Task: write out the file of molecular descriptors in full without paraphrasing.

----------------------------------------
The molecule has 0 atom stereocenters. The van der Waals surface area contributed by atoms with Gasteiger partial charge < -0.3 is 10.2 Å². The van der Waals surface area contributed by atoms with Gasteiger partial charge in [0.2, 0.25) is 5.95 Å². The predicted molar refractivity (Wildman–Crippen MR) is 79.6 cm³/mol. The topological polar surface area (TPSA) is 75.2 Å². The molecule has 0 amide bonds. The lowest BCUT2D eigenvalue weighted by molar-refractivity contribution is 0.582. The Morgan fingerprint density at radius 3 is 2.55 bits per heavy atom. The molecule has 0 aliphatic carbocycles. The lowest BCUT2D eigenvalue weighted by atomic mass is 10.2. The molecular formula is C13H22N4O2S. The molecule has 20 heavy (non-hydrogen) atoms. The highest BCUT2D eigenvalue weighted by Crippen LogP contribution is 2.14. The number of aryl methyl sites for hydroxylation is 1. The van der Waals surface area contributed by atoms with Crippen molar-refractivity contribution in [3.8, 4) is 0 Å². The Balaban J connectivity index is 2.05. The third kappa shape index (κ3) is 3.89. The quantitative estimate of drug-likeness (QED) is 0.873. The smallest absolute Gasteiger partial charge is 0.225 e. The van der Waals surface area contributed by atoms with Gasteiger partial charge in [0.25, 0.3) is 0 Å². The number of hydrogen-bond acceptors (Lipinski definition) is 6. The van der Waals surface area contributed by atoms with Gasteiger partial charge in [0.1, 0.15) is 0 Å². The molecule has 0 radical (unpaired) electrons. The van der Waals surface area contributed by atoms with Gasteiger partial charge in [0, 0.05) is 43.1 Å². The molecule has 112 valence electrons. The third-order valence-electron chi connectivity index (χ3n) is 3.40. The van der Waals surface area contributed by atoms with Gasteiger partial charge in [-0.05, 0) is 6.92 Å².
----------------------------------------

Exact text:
The molecule has 0 atom stereocenters. The van der Waals surface area contributed by atoms with Gasteiger partial charge < -0.3 is 10.2 Å². The van der Waals surface area contributed by atoms with Gasteiger partial charge in [0.2, 0.25) is 5.95 Å². The predicted molar refractivity (Wildman–Crippen MR) is 79.6 cm³/mol. The topological polar surface area (TPSA) is 75.2 Å². The molecule has 0 amide bonds. The lowest BCUT2D eigenvalue weighted by molar-refractivity contribution is 0.582. The Morgan fingerprint density at radius 3 is 2.55 bits per heavy atom. The molecule has 0 aliphatic carbocycles. The lowest BCUT2D eigenvalue weighted by atomic mass is 10.2. The molecular formula is C13H22N4O2S. The molecule has 20 heavy (non-hydrogen) atoms. The highest BCUT2D eigenvalue weighted by Crippen LogP contribution is 2.14. The number of aryl methyl sites for hydroxylation is 1. The van der Waals surface area contributed by atoms with Crippen molar-refractivity contribution in [3.8, 4) is 0 Å². The Balaban J connectivity index is 2.05. The third kappa shape index (κ3) is 3.89. The quantitative estimate of drug-likeness (QED) is 0.873. The smallest absolute Gasteiger partial charge is 0.225 e. The van der Waals surface area contributed by atoms with Gasteiger partial charge in [0.25, 0.3) is 0 Å². The number of hydrogen-bond acceptors (Lipinski definition) is 6. The van der Waals surface area contributed by atoms with Gasteiger partial charge in [0.1, 0.15) is 0 Å². The molecule has 0 radical (unpaired) electrons. The van der Waals surface area contributed by atoms with Gasteiger partial charge in [0, 0.05) is 43.1 Å². The molecule has 112 valence electrons. The third-order valence-electron chi connectivity index (χ3n) is 3.40. The van der Waals surface area contributed by atoms with Gasteiger partial charge in [-0.05, 0) is 6.92 Å².